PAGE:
CFP Board authorizes more than 71,000 individuals to use those marks in the United States.

“As a fervent advocate for strong fiduciary standards in the provision of investment advice, CFP Board is pleased to see the White House and Department of Labor take a critical step toward protecting American investors and their retirement savings through a fiduciary rule under ERISA,” the agency stated in a release. See: Lauren Schadle shows mettle as FPA stakes out turf in skirmish with CFP Board at its national conference in Orlando.

Necessary step

The FPA, which counts RIAs and brokerage advisors as its members, favors the new rule as well.

“The Financial Planning Association is pleased Obama is taking the necessary steps to ensure investor protection by supporting an update of the fiduciary rule under the Employee Retirement Income Security Act (ERISA). We look forward to reviewing the proposed rule and hope OMB will prioritize this accordingly. FPA supports a fiduciary standard for all who provide investment advice and those who work to secure the financial future of millions of American workers,” says 2015 FPA president Edward W. Gjertsen II, in a statement. See: How the FPA’s national conference is nudging large firms toward fiduciary care.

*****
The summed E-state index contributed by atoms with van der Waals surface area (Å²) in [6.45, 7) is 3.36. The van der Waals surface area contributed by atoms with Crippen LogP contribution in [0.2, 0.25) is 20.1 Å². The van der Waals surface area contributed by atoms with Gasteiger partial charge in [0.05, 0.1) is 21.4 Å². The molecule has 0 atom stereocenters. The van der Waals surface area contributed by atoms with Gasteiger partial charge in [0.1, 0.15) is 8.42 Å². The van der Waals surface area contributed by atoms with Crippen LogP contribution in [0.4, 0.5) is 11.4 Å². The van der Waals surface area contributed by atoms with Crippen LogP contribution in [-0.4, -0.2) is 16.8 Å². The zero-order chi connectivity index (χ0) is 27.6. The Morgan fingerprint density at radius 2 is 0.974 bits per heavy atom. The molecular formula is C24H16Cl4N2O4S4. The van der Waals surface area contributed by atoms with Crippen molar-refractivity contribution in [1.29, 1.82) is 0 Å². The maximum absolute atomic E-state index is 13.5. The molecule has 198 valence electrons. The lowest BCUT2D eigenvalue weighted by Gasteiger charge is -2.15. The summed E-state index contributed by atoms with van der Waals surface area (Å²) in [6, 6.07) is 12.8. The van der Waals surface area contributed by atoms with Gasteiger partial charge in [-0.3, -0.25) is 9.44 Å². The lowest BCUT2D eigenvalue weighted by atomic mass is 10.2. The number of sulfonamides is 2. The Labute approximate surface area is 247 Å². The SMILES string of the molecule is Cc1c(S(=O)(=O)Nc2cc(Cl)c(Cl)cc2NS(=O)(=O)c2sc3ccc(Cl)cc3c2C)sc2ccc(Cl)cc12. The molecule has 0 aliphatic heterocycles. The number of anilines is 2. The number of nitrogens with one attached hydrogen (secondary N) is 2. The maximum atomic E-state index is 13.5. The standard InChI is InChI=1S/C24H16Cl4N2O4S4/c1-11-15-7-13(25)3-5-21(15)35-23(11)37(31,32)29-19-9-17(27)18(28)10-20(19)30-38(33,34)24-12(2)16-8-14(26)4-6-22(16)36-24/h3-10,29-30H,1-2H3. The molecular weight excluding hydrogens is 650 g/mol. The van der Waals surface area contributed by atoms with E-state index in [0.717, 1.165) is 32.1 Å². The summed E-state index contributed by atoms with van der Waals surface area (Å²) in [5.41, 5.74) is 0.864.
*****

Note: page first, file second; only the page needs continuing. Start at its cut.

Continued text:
Knut Rostad: The opportunity is also clear. It is to re-imagine all financial advice as objective and truly reflecting what is best for investors.
Knut Rostad: The opportunity is also
clear. It is to re-imagine all
financial advice as objective and truly
reflecting what is best for investors.

He added that the fiduciary rule is necessary.

“All financial advisers, including those offering advice and guidance to 401(k) plan participants, should be required by law to follow an authentic fiduciary standard at all times in client engagement. We hope the OMB will act swiftly in reviewing the proposed rule and so we can provide our own evaluation to help protect American investors who seek investment advice.”

It’s no surprise the fiduciary leaders are lauding the new rules — but reminding that the principles involved are age old.

“The Institute for the Fiduciary Standard applauds the president’s forceful statement stressing the urgency of enforcing centuries-old fiduciary law,” says Knut Rostad, president of the Institute for the Fiduciary Standard based in Falls Church, Va. “Conflicts of interest harms’ are clear and rightly the focus of the DOL rule. The opportunity is also clear. It is to re-imagine all financial advice as objective and truly reflecting what is best for investors.”



Share your thoughts and opinions with the author or other readers.

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Steve Patterson said:

February 24, 2015 — 9:21 PM UTC

This is long over due, I am for full disclosure.
But where was the White House’s full disclosure on the ACA?

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martinyale said:

February 24, 2015 — 9:27 PM UTC